Hemicudas were often drag raced, meaning light on options and ill tempered for everyday driving.
Desirable Options: The favored engines are the 426 hemi, 440 Six Pack, 383 and 340 V8s in that order. Since the 340 was optional and the 383 standard equipment, you'll find the 340 is rare, commanding a premium over the 383 especially if four speed equipped. Other favored performance options include Super Track Pack which includes Dana 60 axles, heavy duty suspension and engine cooling. The Shaker hood induction system is rare especially on Challenger R/Ts. A true shaker Challenger commands a noticeable price increase over the regular sports hood model. Rally dash instrumentation, Rally wheels, rear wings and High Impact paint colors or graphic decals are desired options that dressed up the car. Some E bodies had unusual interiors such as plaid or hounds tooth fabric inserts in garish colors. The option list was large and we're just covering the more popular items here.
What to Look For: Buyers should spend sixty percent of their time inspecting the body of a Challenger R/T or 'cuda and the remaining forty percent on the drive train. The major problem you're checking for is rust as they're unibody cars. Secondly, you're checking for alterations. These cars have been popular for over twenty years and many clones have been produced from shells with straight six or 318 powered cars.
Desirable options include Rally dash, Pistol Grip four speed, console and Shaker hood and High Impact paint. Expect to pay more for these items.
For rust, you need to check the torque boxes just past the firewall on the front floor pans. Also inspect the torsion bar cross member for rust. The floor pans, rear frame rails, trunk floor and inner fender aprons are all rust areas. Another rust area is the sheet metal behind the shock tower where the hood hinges bolt in. Patch panels are commonly seen on old restorations from the 1980s. It's common to have entire rear quarter panels rust out along with trunk floors. Be sure to inspect the leaf spring perches and surrounding metal for integrity. True performance 'cudas and Challengers will have metal box reinforcements surrounding the front of the leaf spring perches. They were gusset spot welded at the factory. If you see poor weld work and peculiar gaps around the reinforcements, dig further. They may have been added by someone building a clone.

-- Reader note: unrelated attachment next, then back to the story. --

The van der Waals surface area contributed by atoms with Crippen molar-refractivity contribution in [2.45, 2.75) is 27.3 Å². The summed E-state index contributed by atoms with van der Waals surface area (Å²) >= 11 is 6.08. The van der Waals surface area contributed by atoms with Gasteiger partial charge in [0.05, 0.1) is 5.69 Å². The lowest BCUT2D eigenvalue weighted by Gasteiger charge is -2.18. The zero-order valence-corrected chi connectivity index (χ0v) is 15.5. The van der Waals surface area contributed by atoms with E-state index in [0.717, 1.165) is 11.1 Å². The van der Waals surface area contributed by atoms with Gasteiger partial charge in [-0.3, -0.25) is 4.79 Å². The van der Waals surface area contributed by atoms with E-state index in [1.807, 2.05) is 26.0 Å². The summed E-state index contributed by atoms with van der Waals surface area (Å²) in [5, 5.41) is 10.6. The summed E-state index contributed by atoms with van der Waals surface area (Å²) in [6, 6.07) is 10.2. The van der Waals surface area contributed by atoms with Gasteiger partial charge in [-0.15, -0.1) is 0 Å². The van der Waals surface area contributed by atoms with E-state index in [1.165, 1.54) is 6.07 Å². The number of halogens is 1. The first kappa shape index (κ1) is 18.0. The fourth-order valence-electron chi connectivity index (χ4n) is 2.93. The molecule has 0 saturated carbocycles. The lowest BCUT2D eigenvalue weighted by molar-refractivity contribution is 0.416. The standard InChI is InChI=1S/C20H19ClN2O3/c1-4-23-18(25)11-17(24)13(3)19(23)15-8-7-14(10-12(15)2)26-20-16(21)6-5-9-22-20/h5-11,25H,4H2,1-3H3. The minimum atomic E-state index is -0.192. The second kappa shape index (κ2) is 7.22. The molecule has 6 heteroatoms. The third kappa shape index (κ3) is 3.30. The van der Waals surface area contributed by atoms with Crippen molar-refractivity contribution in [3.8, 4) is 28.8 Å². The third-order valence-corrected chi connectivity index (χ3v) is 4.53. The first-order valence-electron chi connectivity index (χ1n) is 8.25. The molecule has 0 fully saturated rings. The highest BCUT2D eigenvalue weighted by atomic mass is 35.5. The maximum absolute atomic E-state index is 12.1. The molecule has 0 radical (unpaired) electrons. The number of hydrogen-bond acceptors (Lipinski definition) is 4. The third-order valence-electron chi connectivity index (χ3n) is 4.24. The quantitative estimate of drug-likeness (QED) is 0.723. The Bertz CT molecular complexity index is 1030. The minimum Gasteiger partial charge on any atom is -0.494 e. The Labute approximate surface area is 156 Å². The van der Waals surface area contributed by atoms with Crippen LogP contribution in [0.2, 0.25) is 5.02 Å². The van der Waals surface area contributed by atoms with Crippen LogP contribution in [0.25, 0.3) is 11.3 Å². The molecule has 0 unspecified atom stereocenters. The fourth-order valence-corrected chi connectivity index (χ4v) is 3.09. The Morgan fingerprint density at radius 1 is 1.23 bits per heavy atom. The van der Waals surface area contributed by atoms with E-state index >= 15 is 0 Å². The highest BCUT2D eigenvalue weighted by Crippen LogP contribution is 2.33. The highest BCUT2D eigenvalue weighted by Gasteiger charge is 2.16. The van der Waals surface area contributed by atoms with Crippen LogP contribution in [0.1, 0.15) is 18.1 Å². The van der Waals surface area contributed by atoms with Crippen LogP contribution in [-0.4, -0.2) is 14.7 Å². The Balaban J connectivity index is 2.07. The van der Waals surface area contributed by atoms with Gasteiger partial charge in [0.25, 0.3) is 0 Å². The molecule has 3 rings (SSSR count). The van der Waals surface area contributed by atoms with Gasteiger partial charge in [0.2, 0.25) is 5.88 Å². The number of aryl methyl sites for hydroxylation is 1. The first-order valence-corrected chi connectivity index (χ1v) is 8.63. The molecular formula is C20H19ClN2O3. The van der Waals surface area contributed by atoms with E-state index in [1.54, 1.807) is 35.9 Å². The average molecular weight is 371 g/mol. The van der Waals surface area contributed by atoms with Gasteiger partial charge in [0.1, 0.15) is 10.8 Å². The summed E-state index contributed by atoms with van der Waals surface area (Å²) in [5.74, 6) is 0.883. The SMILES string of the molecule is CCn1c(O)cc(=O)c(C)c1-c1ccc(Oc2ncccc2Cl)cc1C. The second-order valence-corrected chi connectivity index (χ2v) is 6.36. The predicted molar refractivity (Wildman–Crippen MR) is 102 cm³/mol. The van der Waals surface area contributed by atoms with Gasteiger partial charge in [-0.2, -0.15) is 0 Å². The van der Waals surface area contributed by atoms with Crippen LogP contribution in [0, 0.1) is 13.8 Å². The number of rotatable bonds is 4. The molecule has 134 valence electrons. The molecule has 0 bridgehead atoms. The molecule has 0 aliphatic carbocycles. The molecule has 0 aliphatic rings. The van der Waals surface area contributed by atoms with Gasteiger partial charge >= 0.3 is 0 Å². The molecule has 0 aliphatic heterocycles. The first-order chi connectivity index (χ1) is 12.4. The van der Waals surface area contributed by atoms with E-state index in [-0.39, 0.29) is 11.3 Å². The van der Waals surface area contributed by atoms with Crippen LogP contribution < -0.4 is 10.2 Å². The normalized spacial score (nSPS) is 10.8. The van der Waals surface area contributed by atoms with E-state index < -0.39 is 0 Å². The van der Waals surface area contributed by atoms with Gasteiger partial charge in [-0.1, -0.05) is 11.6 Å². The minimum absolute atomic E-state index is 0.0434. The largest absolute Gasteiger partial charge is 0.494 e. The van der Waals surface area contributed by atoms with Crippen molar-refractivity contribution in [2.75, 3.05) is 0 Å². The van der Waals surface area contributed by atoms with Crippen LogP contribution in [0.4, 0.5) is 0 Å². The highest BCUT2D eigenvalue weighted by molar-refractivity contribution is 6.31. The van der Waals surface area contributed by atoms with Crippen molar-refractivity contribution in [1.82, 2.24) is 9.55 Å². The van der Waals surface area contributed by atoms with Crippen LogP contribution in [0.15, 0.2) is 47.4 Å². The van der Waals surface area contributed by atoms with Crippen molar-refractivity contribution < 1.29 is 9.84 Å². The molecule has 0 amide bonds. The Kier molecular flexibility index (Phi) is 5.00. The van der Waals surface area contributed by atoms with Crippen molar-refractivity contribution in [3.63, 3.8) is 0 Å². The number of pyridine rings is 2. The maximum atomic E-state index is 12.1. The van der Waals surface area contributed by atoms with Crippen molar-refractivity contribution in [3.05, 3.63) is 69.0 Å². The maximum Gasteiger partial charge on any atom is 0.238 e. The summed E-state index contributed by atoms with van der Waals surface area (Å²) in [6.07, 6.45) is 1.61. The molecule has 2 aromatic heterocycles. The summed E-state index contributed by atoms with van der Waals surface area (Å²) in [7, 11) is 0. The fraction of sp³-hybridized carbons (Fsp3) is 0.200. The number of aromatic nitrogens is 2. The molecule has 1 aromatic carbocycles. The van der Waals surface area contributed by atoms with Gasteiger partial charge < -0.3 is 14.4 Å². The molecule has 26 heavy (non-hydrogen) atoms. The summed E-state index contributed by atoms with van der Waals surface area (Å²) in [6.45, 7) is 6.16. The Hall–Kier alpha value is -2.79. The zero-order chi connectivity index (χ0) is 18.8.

Severe rust around the front windshield pillars is common especially on vinyl roof cars. The rocker panels including the door sills, inner rail where fuel lines are located are bad for rust as well. Reproduction sheet metal is available for most pieces but factor in the cost of tear down and welding. It may be cheaper to find a solid car.
Performance E bodies were complete packages with different suspensions, frame reinforcements and numerous upgrades compared to the humble 318 or slant six cars. They had leaf spring torque boxes, proper big block V8 engine saddles (called K-members), thicker torsion bars, different leaf spring counts, specific engine and transmission identification and a host of other related hardware, all of which should be present on a restored car or unmolested original.
Check the shock towers and all sheet metal behind and in front of fender apron for rust, patch repairs including front frame rails.
Authentication is a good news-bad news deal for Mopars. The good news is the factory was pretty thorough with identification with engine size and type marked on the VIN plate, door sticker and fender tags. All factory installed options are stamped on the fender tags and build sheet if the car has one. This data is easy to find in enthusiast books.
The bad news is ALL of these items are reproduced now. You can have a VIN tag or fender tag made to order. I've even seen fake build sheets for big block Mopars. You must dig deeper to verify a factory car. I'll be blunt, a well done clone by an aficionado is almost undetectable from the real thing. If you're looking at a big dollar car, please bring someone along who knows the model well. Let an impartial set of eyes work for you to catch any changes.
Check rear frame rails including leaf spring perches for rust, alterations including owner added reinforcement torque boxes to produce clone cars.
In addition to decoding the fender and dash VIN tags, look for additional hidden VIN stampings to verify a true performance car. The radiator cradle has a partial VIN stamp located underneath the top rail. It should match the dash tag. Reproduction rad cradles exist but won't have VIN stampings. All transmissions and engine blocks have partial VIN numbers as well. On small block engines, the partial VIN is stamped along the passenger side oil pan rail. The big block V8s have the partial VIN located above the oil pan rail as well. Automatic transmissions have partial VINs stamped halfway up the driver side of the case near the bell housing mating surface. On 440 Six Pack and Hemi models, the engine K member has a skid plate welded on to protect the oil pan during hard collisions with the road. The Hemi and 440 Six Pack rad and related cradle cut out must be the correct width. An inferior clone car made using a small block body may have the smaller torsion bars, incorrect leaf springs, rad cradle and brakes. Some of the poor clones are actually dangerous to drive without the correct hardware.